A minor Christmas tree fire can develop into a large one in a short amount of time. In fact, the National Fire Protection Agency reports that one fourth of Christmas tree fires occur due to electrical problems.
The NFPA advises selecting a tree with fresh, green needles that do not fall when they coming into contact with other things. The same goes for artificial trees. The NFPA also recommends removing two inches from the base of the trunk before placing the tree in its stand.
It is important that trees are not blocking any exits and that they are at least three feet away from heat sources such as fireplaces or radiators. It is also necessary to water the tree stand daily.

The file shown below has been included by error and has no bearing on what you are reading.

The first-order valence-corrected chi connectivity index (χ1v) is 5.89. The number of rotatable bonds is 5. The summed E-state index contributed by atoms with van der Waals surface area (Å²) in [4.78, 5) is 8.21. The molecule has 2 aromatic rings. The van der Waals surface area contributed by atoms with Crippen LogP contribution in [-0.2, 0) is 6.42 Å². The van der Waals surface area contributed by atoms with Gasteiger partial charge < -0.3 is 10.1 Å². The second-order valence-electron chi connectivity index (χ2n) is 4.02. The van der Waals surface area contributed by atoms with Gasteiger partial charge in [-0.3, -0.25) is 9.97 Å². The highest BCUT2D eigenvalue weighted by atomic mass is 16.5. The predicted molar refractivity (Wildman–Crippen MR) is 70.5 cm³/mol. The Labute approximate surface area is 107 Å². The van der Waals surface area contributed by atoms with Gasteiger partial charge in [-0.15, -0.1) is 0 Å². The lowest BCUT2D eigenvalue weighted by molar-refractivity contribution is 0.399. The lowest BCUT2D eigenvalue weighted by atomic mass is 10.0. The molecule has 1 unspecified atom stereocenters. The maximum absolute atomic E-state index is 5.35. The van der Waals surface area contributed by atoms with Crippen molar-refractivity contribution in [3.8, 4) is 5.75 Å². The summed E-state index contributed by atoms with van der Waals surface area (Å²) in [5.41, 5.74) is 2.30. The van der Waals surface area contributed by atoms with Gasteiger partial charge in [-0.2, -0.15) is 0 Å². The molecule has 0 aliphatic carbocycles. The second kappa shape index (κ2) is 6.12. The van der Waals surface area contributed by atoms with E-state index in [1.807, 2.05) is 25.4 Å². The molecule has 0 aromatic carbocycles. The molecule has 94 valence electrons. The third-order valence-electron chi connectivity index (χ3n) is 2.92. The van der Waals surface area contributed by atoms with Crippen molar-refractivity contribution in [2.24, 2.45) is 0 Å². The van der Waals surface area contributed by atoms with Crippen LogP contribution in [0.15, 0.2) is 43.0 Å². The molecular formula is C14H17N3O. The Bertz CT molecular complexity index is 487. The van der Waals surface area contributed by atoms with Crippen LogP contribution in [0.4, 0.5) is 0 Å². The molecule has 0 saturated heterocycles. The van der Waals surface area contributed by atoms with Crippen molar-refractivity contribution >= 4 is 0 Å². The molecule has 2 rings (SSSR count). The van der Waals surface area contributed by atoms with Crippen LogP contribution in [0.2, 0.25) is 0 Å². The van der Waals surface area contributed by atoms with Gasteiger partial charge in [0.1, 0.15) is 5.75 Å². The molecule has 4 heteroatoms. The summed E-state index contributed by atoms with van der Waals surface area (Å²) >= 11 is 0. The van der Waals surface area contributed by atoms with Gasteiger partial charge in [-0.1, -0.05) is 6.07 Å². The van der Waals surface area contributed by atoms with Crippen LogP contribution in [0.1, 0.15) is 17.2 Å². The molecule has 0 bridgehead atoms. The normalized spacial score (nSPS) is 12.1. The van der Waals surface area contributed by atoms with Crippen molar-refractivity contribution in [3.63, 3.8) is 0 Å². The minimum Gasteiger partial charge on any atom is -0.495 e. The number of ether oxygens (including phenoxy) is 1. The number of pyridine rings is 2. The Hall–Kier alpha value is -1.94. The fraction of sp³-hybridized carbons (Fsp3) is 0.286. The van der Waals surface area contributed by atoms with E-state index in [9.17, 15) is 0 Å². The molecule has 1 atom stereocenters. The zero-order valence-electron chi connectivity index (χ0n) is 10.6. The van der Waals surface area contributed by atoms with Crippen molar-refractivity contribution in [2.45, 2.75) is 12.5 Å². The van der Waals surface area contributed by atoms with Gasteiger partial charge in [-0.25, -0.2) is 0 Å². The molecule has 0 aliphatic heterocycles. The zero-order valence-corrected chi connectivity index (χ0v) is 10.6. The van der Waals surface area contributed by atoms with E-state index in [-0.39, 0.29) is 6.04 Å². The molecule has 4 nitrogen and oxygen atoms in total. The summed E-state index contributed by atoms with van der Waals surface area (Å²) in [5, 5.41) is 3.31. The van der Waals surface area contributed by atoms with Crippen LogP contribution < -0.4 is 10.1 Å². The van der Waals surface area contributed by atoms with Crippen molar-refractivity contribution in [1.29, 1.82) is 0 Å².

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The NFPA also suggests taking the following measures when it comes to lighting the tree. Lights should include a label of an independent testing laboratory. Strands of lights with damaged cords or loose bulb connections should be replaced. Also never use lit candles as tree decorations.
When leaving the home or going to sleep, the tree lights should be unplugged.
After all the holiday cheer when Christmas passes, the tree should be removed. A dried out tree is a big risk for fire and it should not be left in or around the home. Find local recycling programs to help carefully dispose the tree.
Taking the time to confirm that smoke and carbon monoxide alarms are working properly will also help ensure safety this holiday season. While it is uncommon for Christmas tree fires to occur, they are severe when they do happen.